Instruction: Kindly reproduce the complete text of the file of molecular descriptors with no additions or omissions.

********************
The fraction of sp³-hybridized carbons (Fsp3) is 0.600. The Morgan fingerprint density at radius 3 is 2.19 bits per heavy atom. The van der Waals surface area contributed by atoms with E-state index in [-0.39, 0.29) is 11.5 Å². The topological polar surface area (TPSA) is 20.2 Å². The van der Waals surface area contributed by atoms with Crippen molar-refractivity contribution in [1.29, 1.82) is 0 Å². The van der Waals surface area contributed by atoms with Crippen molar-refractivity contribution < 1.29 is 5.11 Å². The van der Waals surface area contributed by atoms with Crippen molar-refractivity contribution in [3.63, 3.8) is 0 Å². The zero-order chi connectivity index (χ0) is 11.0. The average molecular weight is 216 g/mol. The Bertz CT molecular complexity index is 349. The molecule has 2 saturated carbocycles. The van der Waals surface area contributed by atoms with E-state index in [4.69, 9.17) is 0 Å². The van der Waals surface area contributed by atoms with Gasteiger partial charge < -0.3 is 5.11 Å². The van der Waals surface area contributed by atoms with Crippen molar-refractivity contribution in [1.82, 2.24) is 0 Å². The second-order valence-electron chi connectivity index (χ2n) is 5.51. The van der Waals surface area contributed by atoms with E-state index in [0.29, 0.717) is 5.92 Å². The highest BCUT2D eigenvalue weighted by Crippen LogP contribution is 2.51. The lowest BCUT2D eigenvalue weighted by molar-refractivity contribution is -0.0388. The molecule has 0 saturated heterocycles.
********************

The fraction of sp³-hybridized carbons (Fsp3) is 0.600. The Morgan fingerprint density at radius 3 is 2.19 bits per heavy atom. The van der Waals surface area contributed by atoms with E-state index in [-0.39, 0.29) is 11.5 Å². The topological polar surface area (TPSA) is 20.2 Å². The van der Waals surface area contributed by atoms with Crippen molar-refractivity contribution in [1.29, 1.82) is 0 Å². The van der Waals surface area contributed by atoms with Crippen molar-refractivity contribution < 1.29 is 5.11 Å². The van der Waals surface area contributed by atoms with Crippen molar-refractivity contribution in [3.63, 3.8) is 0 Å². The zero-order chi connectivity index (χ0) is 11.0. The average molecular weight is 216 g/mol. The Bertz CT molecular complexity index is 349. The molecule has 2 saturated carbocycles. The van der Waals surface area contributed by atoms with E-state index in [4.69, 9.17) is 0 Å². The van der Waals surface area contributed by atoms with Gasteiger partial charge < -0.3 is 5.11 Å². The van der Waals surface area contributed by atoms with Crippen molar-refractivity contribution in [1.82, 2.24) is 0 Å². The second-order valence-electron chi connectivity index (χ2n) is 5.51. The van der Waals surface area contributed by atoms with E-state index in [0.29, 0.717) is 5.92 Å². The highest BCUT2D eigenvalue weighted by Crippen LogP contribution is 2.51. The lowest BCUT2D eigenvalue weighted by molar-refractivity contribution is -0.0388. The molecule has 0 saturated heterocycles.